By: Stewart Stogel
The fourth annual Clinton Global Initiative (CGI) to tackle worldwide issues gets under way in New York City Tuesday.
The project, which former President Bill Clinton founded, is designed to bring world political, economic and entertainment leaders together to try to solve issues.
Unlike other symposiums, the initiative created to occur during the annual U.N. General Assembly, is targeted "not only to bring together world leaders, CEO’s and entertainment notables to discuss world problems, but get specific commitments on how to handle them," the former president says.
Taking a swipe at the Bush administration's economic problems, Clinton quipped, “Things weren't too bad when I was president, were they?”
President Bush is not expected to attend the Clinton gathering. It was not clear whether he was invited.
Dignitaries expected to attend include: Hamid Karzai, president of Afghanistan; U.N. chief Ban Ki-moon: Mexican President Felipe Calderon; UK Prime Minister Gordon Brown; former UK leader Tony Blair; former Vice President Al Gore; Microsoft founder Bill Gates; bicyclist Lance Armstrong; musician Bono; and boxer Muhammad Ali.
Sen. John McCain of Arizona, the Republican nominee for president, is slated to deliver opening remarks at the plenary session on “Integrated Solutions … Water, Food and Energy.” Illinois Sen. Barak Obama, the Democratic presidential candidate, will address the attendees by satellite.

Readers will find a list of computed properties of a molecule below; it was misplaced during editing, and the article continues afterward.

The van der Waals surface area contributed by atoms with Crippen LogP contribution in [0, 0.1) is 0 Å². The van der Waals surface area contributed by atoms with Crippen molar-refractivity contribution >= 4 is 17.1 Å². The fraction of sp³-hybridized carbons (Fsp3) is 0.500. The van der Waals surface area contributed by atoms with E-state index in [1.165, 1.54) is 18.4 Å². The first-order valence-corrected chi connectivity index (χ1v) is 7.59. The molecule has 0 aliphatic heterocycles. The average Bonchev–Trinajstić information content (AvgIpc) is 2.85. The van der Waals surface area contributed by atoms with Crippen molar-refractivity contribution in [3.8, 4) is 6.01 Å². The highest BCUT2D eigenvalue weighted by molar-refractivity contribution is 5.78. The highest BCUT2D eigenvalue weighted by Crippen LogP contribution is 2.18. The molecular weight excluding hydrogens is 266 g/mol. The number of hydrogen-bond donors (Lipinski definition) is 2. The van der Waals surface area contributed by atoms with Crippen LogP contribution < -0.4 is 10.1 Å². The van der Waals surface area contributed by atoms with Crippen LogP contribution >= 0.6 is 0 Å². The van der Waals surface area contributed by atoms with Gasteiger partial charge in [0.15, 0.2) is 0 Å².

During the past four years, the Clinton Initiative has drawn more than 80 heads of state, 130 CEO’s and 10 of the past 16 Nobel Peace Prize recipients.
The initiative is promoted as a meeting place where discussions and traditional debates actually occur, compared with the U.N. assembly, which, though billed as a debate, is no more than a series of individual speeches.
Notably absent from the meeting are Wall Street leaders. Only Citigroup Chairman Robert Rubin, former Clinton treasury secretary, and Swiss Re CEO Jacques Aigrain are on the schedule.
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